Ménaka, Gao and Kidal regionsSubstantial humanitarian support in the form of food and non-food items for poor households in the region. Intensified support covering at least 20 percent of needs for the majority of poor households affected by the security crisis and unusual displacements will improve their access to food and reduce their use of negative coping strategies. As a result, there will be a significant reduction in the number of households in Crisis (IPC Phase 3) and Stressed (IPC Phase 2). 

    Areas of Concern: Ménaka region: livelihood zone ML01 (Nomadism and trans-Saharan trade), ML02 (Northern livestock farming), and ML04 (Livestock, millet, and remittances in the center of the country) (Figure 4)

    Figure 3

    Map of livelihood zone 2 and 4 in the Ménaka region
    Carte de la zone de moyens d’existence 2 et 4 dans la région de Ménaka

    Source: FEWS NET

    Current Situation

    Security situation/population movement: Attacks by IS Sahel against civilians, security forces, and pro-government armed groups continued at high frequency and intensity in the vicinity of the Ansongo-Ménaka nature reserve and in the Andéramboukane cercle, as IS Sahel continued its offensive operations to consolidate its presence in the region. Insecurity along the roads has restricted livestock movements and disrupted humanitarian aid, particularly in the inaccessible areas of Andéramboukane, Inékar, Ménaka, Anchawadji, and Tessit.

    The volatile security situation, roadside robberies, and repression of civilians by armed groups continue to disrupt the movement of people and goods, as well as the regular functioning of markets, particularly in border areas with neighboring countries (Niger, Algeria), where trade flows are severely curtailed by the blockade imposed by armed groups and the caution of transporters who have halted traffic. 

    Unusual population displacements and difficulties in humanitarian access continue. According to the report on population movements, 14,192 households for 57,931 internally displaced people (IDPs), or around 67.4 percent of the region's population, were registered in December 2023, mainly in the towns of Ménaka and Andéramboukane, thanks to the calmer security situation and easier access to humanitarian assistance and basic social services. 

    Livelihood trends: Disruptions to the movement of people and goods as a result of insecurity continue to limit access to the usual sources of income and food for the region's poor households, particularly displaced households and those in inaccessible areas where economic activities have ground to a halt. Thus, nearly 92.7 percent of households use loans in kind or solidarity to access food, according to the FAO DIEM of January 2024.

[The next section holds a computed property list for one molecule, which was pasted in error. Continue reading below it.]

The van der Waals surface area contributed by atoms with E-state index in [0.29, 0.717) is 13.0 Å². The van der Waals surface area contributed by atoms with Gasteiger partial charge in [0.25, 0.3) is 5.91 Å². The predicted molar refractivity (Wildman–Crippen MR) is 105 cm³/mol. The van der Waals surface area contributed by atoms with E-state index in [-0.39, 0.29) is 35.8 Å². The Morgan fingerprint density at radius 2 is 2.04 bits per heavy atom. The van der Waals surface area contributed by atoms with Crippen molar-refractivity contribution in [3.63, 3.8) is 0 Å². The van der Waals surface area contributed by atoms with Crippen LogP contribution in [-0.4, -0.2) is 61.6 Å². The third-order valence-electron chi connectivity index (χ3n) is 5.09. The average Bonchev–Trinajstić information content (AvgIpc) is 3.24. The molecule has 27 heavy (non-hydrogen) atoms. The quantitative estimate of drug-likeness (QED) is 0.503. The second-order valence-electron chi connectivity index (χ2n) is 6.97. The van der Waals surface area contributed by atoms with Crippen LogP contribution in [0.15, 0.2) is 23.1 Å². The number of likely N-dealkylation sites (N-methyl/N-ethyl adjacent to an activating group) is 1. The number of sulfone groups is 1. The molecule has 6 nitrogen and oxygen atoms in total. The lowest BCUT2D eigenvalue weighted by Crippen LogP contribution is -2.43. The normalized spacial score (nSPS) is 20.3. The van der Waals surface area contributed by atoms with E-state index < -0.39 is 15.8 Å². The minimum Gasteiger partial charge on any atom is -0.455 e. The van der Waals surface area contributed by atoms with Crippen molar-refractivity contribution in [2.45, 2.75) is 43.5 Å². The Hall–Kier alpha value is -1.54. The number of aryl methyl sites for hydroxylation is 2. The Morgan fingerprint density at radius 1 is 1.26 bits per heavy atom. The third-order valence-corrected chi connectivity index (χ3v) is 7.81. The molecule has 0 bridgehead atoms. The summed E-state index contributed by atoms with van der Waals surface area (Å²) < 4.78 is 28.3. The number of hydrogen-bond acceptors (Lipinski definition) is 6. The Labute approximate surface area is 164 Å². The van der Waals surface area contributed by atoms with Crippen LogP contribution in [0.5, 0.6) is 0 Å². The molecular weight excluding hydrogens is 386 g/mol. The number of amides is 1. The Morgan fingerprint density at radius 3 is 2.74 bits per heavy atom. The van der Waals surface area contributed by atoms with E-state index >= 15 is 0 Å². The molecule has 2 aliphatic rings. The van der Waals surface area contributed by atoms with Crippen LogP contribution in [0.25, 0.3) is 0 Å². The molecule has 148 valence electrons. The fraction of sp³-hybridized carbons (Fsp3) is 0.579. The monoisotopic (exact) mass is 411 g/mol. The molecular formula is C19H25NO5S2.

Pastoral incomes are down sharply on the five-year average in the region due to fewer opportunities to sell livestock because of low herd numbers and the absence of livestock, especially in the case of poor households who have sold or lost everything because of the continuing insecurity. According to the January 2024 DIEM, 25.4 percent of households have sold their last females, indicating a significant erosion of livelihoods for predominantly pastoralist households. Self-employment activities (logging, charcoal, handicrafts) have also decreased due to the decline in market opportunities resulting from movement difficulties and unusual displacement of populations. The sale of productive assets for those who still have them, unusual migration, and the reduction of non-food expenditures, particularly for health, continue. According to the same survey, 36.2 percent of households have resorted to begging, pointing to a sharp deterioration in the livelihoods of households in the region, which is more marked in inaccessible areas where economic activities have almost ground to a halt.

    Agropastoral production: The market gardening campaign around ponds and perennial water points is underway with the support of certain humanitarian partners, but production prospects are well below average due to the low availability of water and the unusual displacement of populations. The current poor harvests are improving food consumption and income from the sale of market garden produce for the few farming households, particularly in the towns of Ménaka and Andéramboukane. Stocks of wild fonio and cram-cram are well below average due to security restrictions on access to the large harvesting plains in the communes of Inékar, Andéramboukane, and Ménaka. 

    The pastures (herbaceous and woody) are generally average in the area and are conducive to satisfactory livestock feeding. Breeding conditions are below average due to the low level of filling of water points compared with that of a normal year, as a result of the rainfall deficit recorded during the past winter season. However, the enormous disruption to herd movements caused by insecurity is limiting access to certain pastures, leading to unusual concentrations of herds in accessible areas, with a risk of early pasture degradation in the reception areas on the border with Kidal and toward the west of the region. The resulting difficulties in feeding livestock will reduce livestock production and the market value of animals, which is already below average due to the significant reduction in livestock numbers due to excessive sales, thefts and kidnappings, and disruption of the transhumance circuit.